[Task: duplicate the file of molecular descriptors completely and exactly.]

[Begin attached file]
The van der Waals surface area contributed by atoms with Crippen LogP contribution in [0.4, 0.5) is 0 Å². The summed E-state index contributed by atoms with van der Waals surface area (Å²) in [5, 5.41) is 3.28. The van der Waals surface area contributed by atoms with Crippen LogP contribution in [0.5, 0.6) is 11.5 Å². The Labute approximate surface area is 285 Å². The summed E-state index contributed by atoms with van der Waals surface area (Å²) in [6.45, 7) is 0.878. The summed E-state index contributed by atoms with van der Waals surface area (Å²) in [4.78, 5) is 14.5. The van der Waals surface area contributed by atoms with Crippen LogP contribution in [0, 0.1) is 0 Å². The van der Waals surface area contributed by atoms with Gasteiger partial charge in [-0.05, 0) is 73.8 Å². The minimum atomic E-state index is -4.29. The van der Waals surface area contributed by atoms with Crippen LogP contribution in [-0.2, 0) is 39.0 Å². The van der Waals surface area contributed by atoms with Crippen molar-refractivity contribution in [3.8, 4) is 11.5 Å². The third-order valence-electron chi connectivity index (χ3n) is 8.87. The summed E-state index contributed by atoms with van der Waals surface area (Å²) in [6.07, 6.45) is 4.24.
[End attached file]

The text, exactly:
The van der Waals surface area contributed by atoms with Crippen LogP contribution in [0.4, 0.5) is 0 Å². The summed E-state index contributed by atoms with van der Waals surface area (Å²) in [5, 5.41) is 3.28. The van der Waals surface area contributed by atoms with Crippen LogP contribution in [0.5, 0.6) is 11.5 Å². The Labute approximate surface area is 285 Å². The summed E-state index contributed by atoms with van der Waals surface area (Å²) in [6.45, 7) is 0.878. The summed E-state index contributed by atoms with van der Waals surface area (Å²) in [4.78, 5) is 14.5. The van der Waals surface area contributed by atoms with Crippen LogP contribution in [0, 0.1) is 0 Å². The van der Waals surface area contributed by atoms with Gasteiger partial charge in [-0.05, 0) is 73.8 Å². The minimum atomic E-state index is -4.29. The van der Waals surface area contributed by atoms with Crippen LogP contribution in [-0.2, 0) is 39.0 Å². The van der Waals surface area contributed by atoms with Crippen molar-refractivity contribution in [3.8, 4) is 11.5 Å². The third-order valence-electron chi connectivity index (χ3n) is 8.87. The summed E-state index contributed by atoms with van der Waals surface area (Å²) in [6.07, 6.45) is 4.24.